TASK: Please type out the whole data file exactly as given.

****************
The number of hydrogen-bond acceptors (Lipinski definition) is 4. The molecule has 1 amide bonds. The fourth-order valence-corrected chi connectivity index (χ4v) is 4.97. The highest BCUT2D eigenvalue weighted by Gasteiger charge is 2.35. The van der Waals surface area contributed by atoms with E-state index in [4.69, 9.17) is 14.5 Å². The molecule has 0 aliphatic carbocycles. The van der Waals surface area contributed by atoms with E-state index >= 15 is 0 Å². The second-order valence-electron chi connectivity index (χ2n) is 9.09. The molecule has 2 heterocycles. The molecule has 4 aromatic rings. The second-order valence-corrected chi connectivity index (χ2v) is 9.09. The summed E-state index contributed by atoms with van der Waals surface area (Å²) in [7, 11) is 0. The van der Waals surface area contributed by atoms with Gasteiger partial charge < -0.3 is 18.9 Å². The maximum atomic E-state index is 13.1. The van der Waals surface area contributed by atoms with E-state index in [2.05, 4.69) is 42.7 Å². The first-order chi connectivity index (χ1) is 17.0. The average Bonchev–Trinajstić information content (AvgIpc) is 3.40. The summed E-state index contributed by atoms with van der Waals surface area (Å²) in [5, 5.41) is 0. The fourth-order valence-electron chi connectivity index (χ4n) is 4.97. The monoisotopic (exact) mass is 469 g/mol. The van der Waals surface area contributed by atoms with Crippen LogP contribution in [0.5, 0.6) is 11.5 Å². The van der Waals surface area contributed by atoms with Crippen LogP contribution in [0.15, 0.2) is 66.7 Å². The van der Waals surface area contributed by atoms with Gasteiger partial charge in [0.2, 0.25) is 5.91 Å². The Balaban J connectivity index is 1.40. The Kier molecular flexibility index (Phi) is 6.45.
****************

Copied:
The number of hydrogen-bond acceptors (Lipinski definition) is 4. The molecule has 1 amide bonds. The fourth-order valence-corrected chi connectivity index (χ4v) is 4.97. The highest BCUT2D eigenvalue weighted by Gasteiger charge is 2.35. The van der Waals surface area contributed by atoms with E-state index in [4.69, 9.17) is 14.5 Å². The molecule has 0 aliphatic carbocycles. The van der Waals surface area contributed by atoms with E-state index >= 15 is 0 Å². The second-order valence-electron chi connectivity index (χ2n) is 9.09. The molecule has 2 heterocycles. The molecule has 4 aromatic rings. The second-order valence-corrected chi connectivity index (χ2v) is 9.09. The summed E-state index contributed by atoms with van der Waals surface area (Å²) in [7, 11) is 0. The van der Waals surface area contributed by atoms with Gasteiger partial charge < -0.3 is 18.9 Å². The maximum atomic E-state index is 13.1. The van der Waals surface area contributed by atoms with E-state index in [2.05, 4.69) is 42.7 Å². The first-order chi connectivity index (χ1) is 17.0. The average Bonchev–Trinajstić information content (AvgIpc) is 3.40. The summed E-state index contributed by atoms with van der Waals surface area (Å²) in [5, 5.41) is 0. The fourth-order valence-electron chi connectivity index (χ4n) is 4.97. The monoisotopic (exact) mass is 469 g/mol. The van der Waals surface area contributed by atoms with Crippen LogP contribution in [0.5, 0.6) is 11.5 Å². The van der Waals surface area contributed by atoms with Crippen LogP contribution in [0.15, 0.2) is 66.7 Å². The van der Waals surface area contributed by atoms with Gasteiger partial charge in [0.2, 0.25) is 5.91 Å². The Balaban J connectivity index is 1.40. The Kier molecular flexibility index (Phi) is 6.45.